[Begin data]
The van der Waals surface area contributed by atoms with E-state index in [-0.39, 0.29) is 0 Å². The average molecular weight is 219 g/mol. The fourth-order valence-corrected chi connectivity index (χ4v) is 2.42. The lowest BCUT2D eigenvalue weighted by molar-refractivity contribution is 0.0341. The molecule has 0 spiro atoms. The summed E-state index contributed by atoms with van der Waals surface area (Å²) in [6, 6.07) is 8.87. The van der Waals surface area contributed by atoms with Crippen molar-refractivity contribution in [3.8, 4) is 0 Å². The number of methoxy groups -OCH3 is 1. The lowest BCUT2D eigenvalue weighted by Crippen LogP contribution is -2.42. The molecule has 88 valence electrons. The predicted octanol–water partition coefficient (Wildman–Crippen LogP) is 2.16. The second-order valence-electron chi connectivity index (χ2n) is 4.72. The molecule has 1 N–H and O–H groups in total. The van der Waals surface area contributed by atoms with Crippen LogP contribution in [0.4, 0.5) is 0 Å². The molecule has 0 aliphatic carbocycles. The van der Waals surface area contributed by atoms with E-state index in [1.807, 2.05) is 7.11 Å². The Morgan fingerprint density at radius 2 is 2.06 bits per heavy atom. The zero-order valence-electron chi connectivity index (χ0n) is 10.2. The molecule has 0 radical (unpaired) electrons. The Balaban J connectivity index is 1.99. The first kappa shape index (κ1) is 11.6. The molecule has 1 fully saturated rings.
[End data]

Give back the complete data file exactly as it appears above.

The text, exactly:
The van der Waals surface area contributed by atoms with E-state index in [-0.39, 0.29) is 0 Å². The average molecular weight is 219 g/mol. The fourth-order valence-corrected chi connectivity index (χ4v) is 2.42. The lowest BCUT2D eigenvalue weighted by molar-refractivity contribution is 0.0341. The molecule has 0 spiro atoms. The summed E-state index contributed by atoms with van der Waals surface area (Å²) in [6, 6.07) is 8.87. The van der Waals surface area contributed by atoms with Crippen molar-refractivity contribution in [3.8, 4) is 0 Å². The number of methoxy groups -OCH3 is 1. The lowest BCUT2D eigenvalue weighted by Crippen LogP contribution is -2.42. The molecule has 88 valence electrons. The predicted octanol–water partition coefficient (Wildman–Crippen LogP) is 2.16. The second-order valence-electron chi connectivity index (χ2n) is 4.72. The molecule has 1 N–H and O–H groups in total. The van der Waals surface area contributed by atoms with Crippen LogP contribution in [0.4, 0.5) is 0 Å². The molecule has 0 aliphatic carbocycles. The van der Waals surface area contributed by atoms with E-state index in [1.807, 2.05) is 7.11 Å². The Morgan fingerprint density at radius 2 is 2.06 bits per heavy atom. The zero-order valence-electron chi connectivity index (χ0n) is 10.2. The molecule has 0 radical (unpaired) electrons. The Balaban J connectivity index is 1.99. The first kappa shape index (κ1) is 11.6. The molecule has 1 fully saturated rings.